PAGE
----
And then—click—it was over. The curtain came down and my world instantly became quieter.
When Bruce and I got back from Fresh Pond, I noticed a message on the sidewalk in front of our house. In bright pink chalk, someone had written, “Thank you!” I smiled and went inside.
Our neighborhood is a bit of a jumble. Across the street is the oldest farmhouse in Cambridge—it was built in 1681. On either side of it are 1920s apartment houses. Down the block are rambling Victorians that have been cut into multiple units. The four houses on our side of the street date from the 1870s. The bumpy sidewalks are made of brick, so they don’t provide a great canvas.
But later that morning someone left a box of chalk outside, and more messages appeared on the sidewalk throughout the day. “Dream Big Fight Hard.” “Pinkie Promises Are Forever.” “Our Queer Family Loves You.” Children drew flowers and suns and ponies and rainbows.
Messages started overlapping and crawling up the driveway. Bouquets and notes piled up at our front door. Standing at our living-room window that afternoon, I teared up. So many people had been part of the campaign, so many people had worked so hard, and it always made me smile to know that millions of people had cheered me on from a distance. My race was over, yet I was feeling very loved. In fact, I thought I might just wallow in it for a while. I could nurse my wounds and think about all that might have been.
The next morning, I opened our kitchen door, which leads to a small porch on the side of our house. Out on the sidewalk next to the driveway was the biggest message yet. In two-foot-high letters, each letter heavily chalked in, was a single word:
I felt like I’d been hit with a bucket of cold water.
Yeah, I was bruised. Damn, I’d lost . But I had spent more than a year running for president because I cared passionately about making a lot of changes. And even though I’d dropped out, I still cared just as much about making those changes as I did when I was running.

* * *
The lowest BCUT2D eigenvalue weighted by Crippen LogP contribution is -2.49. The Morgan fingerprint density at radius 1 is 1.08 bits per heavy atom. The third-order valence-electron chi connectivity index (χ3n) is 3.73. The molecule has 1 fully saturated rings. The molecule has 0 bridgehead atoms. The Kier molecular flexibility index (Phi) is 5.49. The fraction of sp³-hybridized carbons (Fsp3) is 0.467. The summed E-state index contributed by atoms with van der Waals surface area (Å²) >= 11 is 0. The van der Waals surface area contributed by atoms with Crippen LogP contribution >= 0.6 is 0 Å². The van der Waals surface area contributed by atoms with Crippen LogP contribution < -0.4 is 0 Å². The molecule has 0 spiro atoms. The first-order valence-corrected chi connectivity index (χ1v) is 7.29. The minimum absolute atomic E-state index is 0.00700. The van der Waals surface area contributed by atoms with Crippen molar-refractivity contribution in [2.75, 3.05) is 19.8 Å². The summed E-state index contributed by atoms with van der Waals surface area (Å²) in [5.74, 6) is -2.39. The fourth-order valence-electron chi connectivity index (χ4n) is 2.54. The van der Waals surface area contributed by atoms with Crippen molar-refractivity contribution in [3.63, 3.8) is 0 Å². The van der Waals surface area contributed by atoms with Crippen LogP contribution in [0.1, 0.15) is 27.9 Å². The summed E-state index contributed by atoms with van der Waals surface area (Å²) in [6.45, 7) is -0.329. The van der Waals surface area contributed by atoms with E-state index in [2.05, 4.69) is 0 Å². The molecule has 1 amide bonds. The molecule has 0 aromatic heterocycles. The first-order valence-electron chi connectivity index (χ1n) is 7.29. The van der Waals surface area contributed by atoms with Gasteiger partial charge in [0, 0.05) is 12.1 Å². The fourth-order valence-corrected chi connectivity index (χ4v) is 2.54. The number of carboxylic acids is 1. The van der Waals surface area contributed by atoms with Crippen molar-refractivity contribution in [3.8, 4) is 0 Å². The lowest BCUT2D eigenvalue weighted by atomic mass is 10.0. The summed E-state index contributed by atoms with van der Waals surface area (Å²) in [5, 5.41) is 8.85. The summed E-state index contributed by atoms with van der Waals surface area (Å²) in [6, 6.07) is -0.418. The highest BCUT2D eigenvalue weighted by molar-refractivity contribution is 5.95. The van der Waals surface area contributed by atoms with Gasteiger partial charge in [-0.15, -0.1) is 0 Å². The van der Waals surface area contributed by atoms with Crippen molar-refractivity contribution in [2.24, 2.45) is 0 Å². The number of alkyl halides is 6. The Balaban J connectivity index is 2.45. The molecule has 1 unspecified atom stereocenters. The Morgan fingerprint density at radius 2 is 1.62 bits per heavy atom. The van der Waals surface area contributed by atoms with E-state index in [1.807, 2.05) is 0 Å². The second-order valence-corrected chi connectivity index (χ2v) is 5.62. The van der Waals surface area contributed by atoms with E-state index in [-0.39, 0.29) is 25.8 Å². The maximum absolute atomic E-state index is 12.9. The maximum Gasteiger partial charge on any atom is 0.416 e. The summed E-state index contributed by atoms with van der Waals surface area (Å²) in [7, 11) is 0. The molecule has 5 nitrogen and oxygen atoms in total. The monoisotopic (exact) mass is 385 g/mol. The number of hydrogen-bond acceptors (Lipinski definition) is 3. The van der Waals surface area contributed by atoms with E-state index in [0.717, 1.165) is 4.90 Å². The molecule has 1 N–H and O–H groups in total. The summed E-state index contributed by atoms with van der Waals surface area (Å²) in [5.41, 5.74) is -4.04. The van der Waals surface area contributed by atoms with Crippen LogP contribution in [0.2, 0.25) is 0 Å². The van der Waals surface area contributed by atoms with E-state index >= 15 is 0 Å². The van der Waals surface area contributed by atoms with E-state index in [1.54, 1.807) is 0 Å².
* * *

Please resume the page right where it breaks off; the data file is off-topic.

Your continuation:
I looked at the message on the sidewalk for a long time. As I did, I gave up any thought of wallowing. Then I said something to myself that millions of people have said to themselves after a painful loss: Suck it up and get back to work.
WHEN THE WORLD CHANGES
There was still plenty to work on. The first wave of the COVID-19 pandemic was just beginning to hit our shores. The resulting economic pain would not be far behind.
Back in January, I had seen convincing evidence that we would soon be facing a dangerous pandemic. I’d issued a plan for immediately beginning to detect, treat, and contain COVID-19 outbreaks, and I followed it soon after with a second plan detailing the more advanced steps needed to address both the health and economic threats. Now, in early March, the coronavirus was taking off with a ferocity that was growing by the day. I gathered up those ideas from the campaign and began to push for an aggressive congressional response. I talked with then-candidate Joe Biden about the crisis several times, and he quickly embraced both a coherent public health response and a range of ideas for shoring up the finances of America’s working families, including providing student loan relief and expanding Social Security.
The challenges were enormous. Our government needed to dramatically improve access to masks and testing materials. We needed to funnel money to hospitals and small businesses. We needed to support state, local, and tribal governments. With hundreds of billions of federal dollars starting to flow, we needed oversight to make sure money went where it was intended. I teamed up with Congresswoman Ayanna Pressley, a fellow member of the Massachusetts delegation, and we began thinking about how the government could determine whether communities of color were getting hit harder with COVID-19 and whether they were receiving the health care they needed. I also began working with Congresswoman Katherine Clark, another outstanding representative from Massachusetts, on how to keep day care centers open.
The need was expanding exponentially, but every attempt to mobilize Congress required a fight with Mitch McConnell and his Senate Republicans, who, typically, wanted to do nothing. Trump made everything worse by recommending quack cures and insisting that the virus would magically disappear any day. It was a big, stinky, dangerous mess.
So yes, there was plenty to do, but what kept echoing through my head was the financial crisis that had done terrible damage a little more than a decade earlier.
In 2008, I had been a professor at Harvard Law School, teaching my classes and minding my own business—at least most of the time.
I didn’t like politics, and my only real dive into that world had ended badly. Back in the 1990s, credit card companies started pushing hard to get Congress to pass a really ugly bankruptcy bill. I had poured my heart into trying to stop it, and in the end I’d failed miserably. But in the early 2000s, I saw a new problem brewing, and it was so big I simply couldn’t sit still.